HEALTHTECH: How did your experiences as an RN inform your perspective on healthcare IT?
HESS: I chose information systems from the perspective of having the flexibility to work from home, the ability to do some traveling and the availability of leadership positions. At that time, in the mid-90s, there weren't really informatics roles, at least that I was aware of.
When I graduated in 2000, I went to work for [healthcare technology company] McKesson in the development of EHRs. There was somebody in one of my graduate classes who said, “There’s a company in Boulder that develops EHRs. You should talk to my boss.” I called him up and he said, “You’re a nurse with an IT degree? I’m going to hire you on the spot.”
I didn’t go into this thinking I wanted to be a CNIO one day. It developed over the next 22 years. In 2008, I left McKesson and ended up working for multiple health systems in the Denver metro area, building informatics teams and taking what I learned not only at the bedside but from my IT experiences as well. I always knew that I could speak the language of a nurse and by having an IT degree and working with my partners, I could speak both languages. It helped solve problems because, many times, our IT partners would get frustrated at our clinicians and vice versa. When I could bring them together, that’s when we really saw those synergies.
HEALTHTECH: How have conversations around healthcare interoperability evolved in your experience? How can nurses’ perspectives better inform interoperability approaches?
HESS: Over the years, what I’ve seen is, while we’ve pivoted from the best-of-breed to a single vendor, there’s not going to be any one vendor that can solve everything. I think it’s key to have some entrepreneurs and small businesses along with our large vendors. And, really, we need to listen to the voice of that nurse who’s doing the work. And the key here is being at an organization where they really embrace that. At HCA Healthcare, they do look at it from that perspective. We have nursing councils where we can get the voice of the nurse — we bring together those end users to listen and get that feedback, not just in those best-case scenarios but to have them think through, is this going to meet your need or is it going to create barriers?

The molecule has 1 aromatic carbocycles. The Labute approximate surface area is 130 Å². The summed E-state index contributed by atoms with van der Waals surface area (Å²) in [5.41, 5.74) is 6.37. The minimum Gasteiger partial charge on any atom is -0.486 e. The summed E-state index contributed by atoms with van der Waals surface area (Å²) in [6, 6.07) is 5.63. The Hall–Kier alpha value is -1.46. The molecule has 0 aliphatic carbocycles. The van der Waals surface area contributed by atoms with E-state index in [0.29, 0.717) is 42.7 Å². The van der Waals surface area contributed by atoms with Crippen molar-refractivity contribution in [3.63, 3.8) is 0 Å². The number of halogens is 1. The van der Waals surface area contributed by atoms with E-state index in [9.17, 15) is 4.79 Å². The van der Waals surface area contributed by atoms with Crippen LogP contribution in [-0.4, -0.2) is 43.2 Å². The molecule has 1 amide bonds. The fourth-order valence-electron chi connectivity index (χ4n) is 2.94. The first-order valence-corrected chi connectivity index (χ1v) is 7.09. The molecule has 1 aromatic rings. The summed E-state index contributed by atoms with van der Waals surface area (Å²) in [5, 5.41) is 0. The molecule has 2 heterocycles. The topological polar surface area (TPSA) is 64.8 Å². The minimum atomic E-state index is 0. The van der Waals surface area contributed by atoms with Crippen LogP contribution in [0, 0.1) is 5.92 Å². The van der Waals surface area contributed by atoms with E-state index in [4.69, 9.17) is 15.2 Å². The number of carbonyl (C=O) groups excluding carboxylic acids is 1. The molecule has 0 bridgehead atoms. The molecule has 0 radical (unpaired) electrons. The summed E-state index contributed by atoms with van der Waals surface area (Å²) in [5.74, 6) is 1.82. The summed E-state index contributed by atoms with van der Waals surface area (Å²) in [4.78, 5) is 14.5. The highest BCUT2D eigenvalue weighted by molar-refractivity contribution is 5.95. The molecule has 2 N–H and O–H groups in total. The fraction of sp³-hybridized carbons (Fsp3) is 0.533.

HEALTHTECH: How have you seen the field of nursing informatics change over the years? What do emerging leaders need to learn now that they weren’t learning five to 10 years ago?
HESS: When I started doing this, it was all about EHR implementations because that’s where we needed to go with the HITECH Act. What the emerging leaders really need to be thinking about now is all that data that comes from our EHR and other technology to improve efficiencies. The key is focusing on those outcomes, improvements and qualities.
Are we implementing technology to just implement technology? Are we truly doing it to focus on improving our patient outcomes and improving our nurse satisfaction? That’s key. There are some nurses now, when looking for new jobs, they may ask what technology they have. If they don’t, they may realize when they come, “Hey, this is taking me more time away from my patients.” The emerging leaders really need to focus on the outcomes/return on investment of what the technology is going to be. If we find that a technology is not working, we need to stop and be honest with ourselves. We have to embrace failure. We don’t do that very well, and we could end up continuing to waste money.